So, even if you have all the technical, semantic and syntactic interoperability worked out, you have to have context, workflow and policy business drivers to really get to true interoperability.
Question 2: Should interoperability compliance be regulated by the government? Should that contact, should that be supplied by the government or will market drivers force change? And is interoperability, syntactic and semantic, truly a realistic goal?
Doug Fridsma: I think the most significant thing that has come out of HHS in terms of driving interoperability are the CMS goals for the payment reform in value-based purchasing. I think that is probably the single most important thing in terms of driving towards interoperability because to do population-based health and to understand the risk that you have within your population, you’re going to have to be able to integrate lots and lots of data and you’re going to have to be able to do analytics to determine the risks. To me, that is one of the most significant things that has happened to help drive us in that direction.
Mandi Bishop: So, it’s all a business driver problem then?
Doug Fridsma: Well, it does, but it isn’t about a regulatory approach, it’s really about setting the goals and then creating a way that, not necessarily saying what we need to do, but not necessarily telling us the path to get there, because there are probably shortcuts and other ways that we, as a market, can drive things a little bit better.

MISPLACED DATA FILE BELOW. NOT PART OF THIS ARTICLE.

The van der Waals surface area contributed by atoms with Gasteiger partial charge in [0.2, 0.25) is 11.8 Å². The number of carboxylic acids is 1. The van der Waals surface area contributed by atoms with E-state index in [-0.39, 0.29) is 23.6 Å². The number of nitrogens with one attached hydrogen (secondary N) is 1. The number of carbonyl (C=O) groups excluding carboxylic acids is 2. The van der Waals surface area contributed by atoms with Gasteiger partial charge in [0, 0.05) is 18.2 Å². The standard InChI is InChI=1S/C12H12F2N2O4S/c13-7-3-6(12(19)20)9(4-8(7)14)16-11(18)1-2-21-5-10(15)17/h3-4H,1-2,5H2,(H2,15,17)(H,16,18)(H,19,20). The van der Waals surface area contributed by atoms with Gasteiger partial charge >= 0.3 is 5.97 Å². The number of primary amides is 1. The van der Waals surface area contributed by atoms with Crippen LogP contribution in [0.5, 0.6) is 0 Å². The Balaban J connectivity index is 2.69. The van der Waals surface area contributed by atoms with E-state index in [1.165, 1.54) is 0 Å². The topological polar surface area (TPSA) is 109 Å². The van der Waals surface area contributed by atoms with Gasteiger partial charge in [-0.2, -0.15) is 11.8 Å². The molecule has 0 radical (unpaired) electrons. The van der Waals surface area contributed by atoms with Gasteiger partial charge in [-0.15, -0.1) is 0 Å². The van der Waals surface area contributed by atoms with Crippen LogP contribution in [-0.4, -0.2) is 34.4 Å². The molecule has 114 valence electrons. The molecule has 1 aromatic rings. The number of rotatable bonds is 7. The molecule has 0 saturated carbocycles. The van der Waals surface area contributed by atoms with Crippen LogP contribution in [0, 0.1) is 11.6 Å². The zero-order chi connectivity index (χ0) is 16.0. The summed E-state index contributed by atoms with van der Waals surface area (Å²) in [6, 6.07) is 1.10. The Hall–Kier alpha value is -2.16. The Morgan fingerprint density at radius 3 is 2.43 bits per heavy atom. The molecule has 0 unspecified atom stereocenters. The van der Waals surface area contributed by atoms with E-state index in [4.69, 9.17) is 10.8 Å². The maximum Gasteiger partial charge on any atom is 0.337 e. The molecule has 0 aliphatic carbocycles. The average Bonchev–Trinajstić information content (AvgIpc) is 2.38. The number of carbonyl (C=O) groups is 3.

David Muntz: The fact is that I would hope that the market would be the preferred choice. I think that the interesting thing about legislation is the threat that it will done. That forces the market to behave the way that it would not otherwise behave. Of course, I’m thrilled that Meaningful Use came along because it forced people to adopt technology they would not have otherwise adopted. The question is, was it done in the most effective and efficient way and were the goals actually met or will they be met is still an ongoing process?
I would hope that the private interests would prevail here and the efficiencies, the innovations and—I think what Doug said is critically important—it’s more important to set the objective and then let innovation figure out how to go down these difficult paths. I think he used the phrase “the path of least regret.”
Doug Fridsma: The path of least regret.
David Muntz: The question is can we get to the path of least regret to get us where we need to be?
The other thing I’d like to do is comment on the workflow issue. Again, when we talk about workflow, we really are focused very much on providers and the people in the business environment and what I’d like to add to workflow is the word lifeflow.
The fact is that patients don’t work at health, they live for health. If we don’t think about the patient’s role in the process of care then we won’t be doing the right thing. So, I’d like to see us add that to our vocabulary.